Grieving and the Oblong Box

an-oblong-box-courtesy-of-handes-blog  There is an obscure short story by Edgar Allan Poe called “The Oblong Box,” and recently I had my beginner composition students write a literary analysis about it. The story is told from the first-person perspective of an unnamed narrator who must travel by boat from South Carolina to New York. He’s pleased to find out that among the other passengers, there’s an old artist friend and his new wife traveling. The narrator has never met the artist’s wife, but in past conversations the artist has regaled her beauty and goodness, so the narrator is looking forward to being properly introduced. The trip is delayed a few days (due to unforeseen circumstances, says the captain), but finally the narrator boards the ship, only to find his artist friend in a foul mood, the artist’s new wife looking decidedly plain yet flirting wildly with the other men on the boat, and the pair accompanied by a large oblong box addressed to his wife’s mother in New York. The narrator assumes the large box contains a painting, a replica of “The Last Supper,” though the contrast between the new wife’s appearance and what he had been told by her artist husband has him stumped. The narrator later learns [spoiler alert] that the artist’s dead wife is in the box, and the woman pretending to be his wife is her maid. The deception was necessary because at the time of the story, passengers would refuse to sail on a ship that was transporting a dead body. After a turbulent storm sinks the ship enroute, the crew and passengers must flee to the lifeboat. The artist refuses to leave the oblong box and instead, he ties himself to it and jumps overboard with it to his death.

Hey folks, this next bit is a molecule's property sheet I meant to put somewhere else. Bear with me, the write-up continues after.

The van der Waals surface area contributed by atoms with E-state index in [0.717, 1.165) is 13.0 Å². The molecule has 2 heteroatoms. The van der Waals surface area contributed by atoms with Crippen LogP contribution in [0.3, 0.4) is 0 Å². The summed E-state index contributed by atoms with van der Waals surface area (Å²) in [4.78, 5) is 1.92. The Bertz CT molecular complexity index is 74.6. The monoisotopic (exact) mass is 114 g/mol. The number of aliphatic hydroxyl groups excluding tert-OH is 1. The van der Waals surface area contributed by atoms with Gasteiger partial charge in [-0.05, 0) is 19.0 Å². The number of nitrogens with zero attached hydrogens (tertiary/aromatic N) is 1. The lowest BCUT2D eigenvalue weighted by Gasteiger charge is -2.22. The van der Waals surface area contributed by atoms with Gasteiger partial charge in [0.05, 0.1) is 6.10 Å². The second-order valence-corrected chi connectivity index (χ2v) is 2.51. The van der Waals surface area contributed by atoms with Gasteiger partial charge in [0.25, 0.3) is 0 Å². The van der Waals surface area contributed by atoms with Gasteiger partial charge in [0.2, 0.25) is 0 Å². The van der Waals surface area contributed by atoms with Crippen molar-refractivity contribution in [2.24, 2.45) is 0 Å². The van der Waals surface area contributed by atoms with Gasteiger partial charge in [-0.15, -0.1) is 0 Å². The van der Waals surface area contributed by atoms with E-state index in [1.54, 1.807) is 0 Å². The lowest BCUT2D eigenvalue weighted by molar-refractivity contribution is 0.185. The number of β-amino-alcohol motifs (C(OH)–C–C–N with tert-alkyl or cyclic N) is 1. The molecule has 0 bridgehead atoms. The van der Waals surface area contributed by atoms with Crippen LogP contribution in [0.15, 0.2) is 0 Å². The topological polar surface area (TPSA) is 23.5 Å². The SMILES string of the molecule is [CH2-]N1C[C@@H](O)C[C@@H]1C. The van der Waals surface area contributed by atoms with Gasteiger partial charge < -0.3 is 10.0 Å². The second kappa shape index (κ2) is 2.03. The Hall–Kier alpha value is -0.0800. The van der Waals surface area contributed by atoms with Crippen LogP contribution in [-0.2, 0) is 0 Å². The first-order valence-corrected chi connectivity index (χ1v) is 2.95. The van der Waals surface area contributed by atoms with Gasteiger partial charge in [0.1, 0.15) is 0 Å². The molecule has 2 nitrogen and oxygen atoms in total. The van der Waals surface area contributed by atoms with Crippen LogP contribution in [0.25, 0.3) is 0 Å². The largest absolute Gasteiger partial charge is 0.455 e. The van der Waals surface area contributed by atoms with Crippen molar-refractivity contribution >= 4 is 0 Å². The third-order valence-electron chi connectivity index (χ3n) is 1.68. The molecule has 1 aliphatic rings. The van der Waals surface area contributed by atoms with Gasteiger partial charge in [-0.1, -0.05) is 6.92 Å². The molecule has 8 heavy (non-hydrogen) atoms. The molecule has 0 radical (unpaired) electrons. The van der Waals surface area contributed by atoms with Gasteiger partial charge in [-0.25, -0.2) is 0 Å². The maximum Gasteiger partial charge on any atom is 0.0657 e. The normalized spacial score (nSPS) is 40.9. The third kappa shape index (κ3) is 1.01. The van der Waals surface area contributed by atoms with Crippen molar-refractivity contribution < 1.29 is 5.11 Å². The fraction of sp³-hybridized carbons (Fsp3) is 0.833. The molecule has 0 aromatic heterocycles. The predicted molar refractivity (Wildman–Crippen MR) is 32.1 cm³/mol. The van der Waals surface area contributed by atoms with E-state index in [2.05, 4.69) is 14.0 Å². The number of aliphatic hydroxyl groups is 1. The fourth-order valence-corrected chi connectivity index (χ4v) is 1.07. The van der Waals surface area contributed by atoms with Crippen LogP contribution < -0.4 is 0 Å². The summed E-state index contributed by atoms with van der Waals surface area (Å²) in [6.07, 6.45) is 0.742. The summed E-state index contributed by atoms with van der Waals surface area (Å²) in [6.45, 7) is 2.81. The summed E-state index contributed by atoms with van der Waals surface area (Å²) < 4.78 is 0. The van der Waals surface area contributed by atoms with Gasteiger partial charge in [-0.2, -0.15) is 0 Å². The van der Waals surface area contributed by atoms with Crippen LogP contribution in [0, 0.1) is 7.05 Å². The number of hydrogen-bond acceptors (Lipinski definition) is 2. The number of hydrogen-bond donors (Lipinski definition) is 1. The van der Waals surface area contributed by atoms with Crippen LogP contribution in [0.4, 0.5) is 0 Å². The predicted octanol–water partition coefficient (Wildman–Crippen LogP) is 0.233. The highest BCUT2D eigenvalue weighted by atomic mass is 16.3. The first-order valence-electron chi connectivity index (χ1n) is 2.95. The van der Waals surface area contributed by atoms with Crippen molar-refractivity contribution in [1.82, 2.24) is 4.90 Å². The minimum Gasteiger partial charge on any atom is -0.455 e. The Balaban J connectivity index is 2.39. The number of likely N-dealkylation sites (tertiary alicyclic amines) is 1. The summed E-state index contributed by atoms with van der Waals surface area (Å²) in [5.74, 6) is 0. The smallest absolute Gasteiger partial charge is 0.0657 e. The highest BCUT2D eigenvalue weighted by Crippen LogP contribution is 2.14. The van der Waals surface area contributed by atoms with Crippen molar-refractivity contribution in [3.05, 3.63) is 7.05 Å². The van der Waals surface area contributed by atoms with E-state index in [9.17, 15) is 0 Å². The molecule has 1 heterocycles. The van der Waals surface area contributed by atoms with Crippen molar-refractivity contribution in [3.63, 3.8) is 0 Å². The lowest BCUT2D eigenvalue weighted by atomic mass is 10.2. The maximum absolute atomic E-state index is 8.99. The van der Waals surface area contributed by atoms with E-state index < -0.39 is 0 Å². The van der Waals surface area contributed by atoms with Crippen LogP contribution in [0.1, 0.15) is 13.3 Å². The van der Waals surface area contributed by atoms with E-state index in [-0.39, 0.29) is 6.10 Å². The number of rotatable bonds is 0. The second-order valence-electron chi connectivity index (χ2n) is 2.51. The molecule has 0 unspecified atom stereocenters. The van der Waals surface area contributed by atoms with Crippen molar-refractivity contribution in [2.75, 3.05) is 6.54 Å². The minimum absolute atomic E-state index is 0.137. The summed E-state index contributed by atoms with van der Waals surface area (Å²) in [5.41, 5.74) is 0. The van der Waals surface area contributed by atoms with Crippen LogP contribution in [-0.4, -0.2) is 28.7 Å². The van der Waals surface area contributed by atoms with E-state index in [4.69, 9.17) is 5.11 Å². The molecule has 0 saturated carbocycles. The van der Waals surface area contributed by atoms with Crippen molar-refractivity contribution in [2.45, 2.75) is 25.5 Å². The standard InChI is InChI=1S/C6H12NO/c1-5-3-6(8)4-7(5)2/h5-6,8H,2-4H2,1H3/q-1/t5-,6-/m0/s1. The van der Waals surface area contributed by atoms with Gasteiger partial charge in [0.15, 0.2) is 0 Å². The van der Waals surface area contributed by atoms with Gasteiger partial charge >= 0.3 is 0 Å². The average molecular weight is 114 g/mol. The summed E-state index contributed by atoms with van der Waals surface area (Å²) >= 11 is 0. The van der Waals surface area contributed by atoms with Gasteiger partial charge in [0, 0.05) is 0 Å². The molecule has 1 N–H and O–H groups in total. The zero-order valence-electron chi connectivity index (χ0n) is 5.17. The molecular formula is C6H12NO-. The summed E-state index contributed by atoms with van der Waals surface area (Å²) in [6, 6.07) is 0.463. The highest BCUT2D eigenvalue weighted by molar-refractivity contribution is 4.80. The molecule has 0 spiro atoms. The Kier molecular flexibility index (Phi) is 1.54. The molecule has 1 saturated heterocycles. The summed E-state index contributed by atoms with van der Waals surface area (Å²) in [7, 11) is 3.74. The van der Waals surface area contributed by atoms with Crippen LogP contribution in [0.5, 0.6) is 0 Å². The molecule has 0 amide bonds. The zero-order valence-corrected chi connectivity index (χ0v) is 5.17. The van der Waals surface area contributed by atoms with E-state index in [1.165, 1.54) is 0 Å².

I find this story insightful when considering the importance of the grieving process. The artist, wracked with grief over the loss of his wife, could tell no one, not even his narrator friend, that his beloved wife had died. He could not grieve what he had lost, nor could he receive support from others as he made the slow transition back to a new normal. Few people would discount the importance of grieving when it comes to deep losses, such as the loss of a loved one. However, the nature of human life is one of change and impermanence, and it’s worth considering how important it is to handle all of life’s changes in a similar fashion.

The book of Lamentations shows us that the nation of Israel was no stranger to grief, longing for what was once good but had passed away. The first chapter and first verse in Lamentations reveal the grieving that took place over Jerusalem’s destruction: “How deserted lies the city, /once so full of people! / How like a widow is she, /who once was great among the nations!/ She who was queen among the provinces /has now become a slave” (NIV). This poem demonstrates that acknowledging something good and beautiful is gone is the first part of grieving.

Sometimes the change is for something just as good or maybe better. However, any change means that something is being left behind, even if it is just the familiar. If it is something that you don’t want to let go of, it is important to be thankful for what you had and acknowledge your loss as you let it go. This could be the loss of youth or the loss of a career, but any change, even good change, means that something is going to be different. And this difference brings uncertainty.

By allowing ourselves to grieve the change and impermanence we face as human beings, we are better equipped to handle the uncertainty that comes from learning to live with different circumstances or in some new way. We reach out to others for support and comfort until we find our new normal, and we permit God to minister to us through others. By allowing ourselves to feel and express our loss and our uncertainty, we navigate the waters of grief without tying ourselves to that oblong box and throwing ourselves overboard.

~by Nan Kuhlman

photo courtesy of Hande’s blog

 

 

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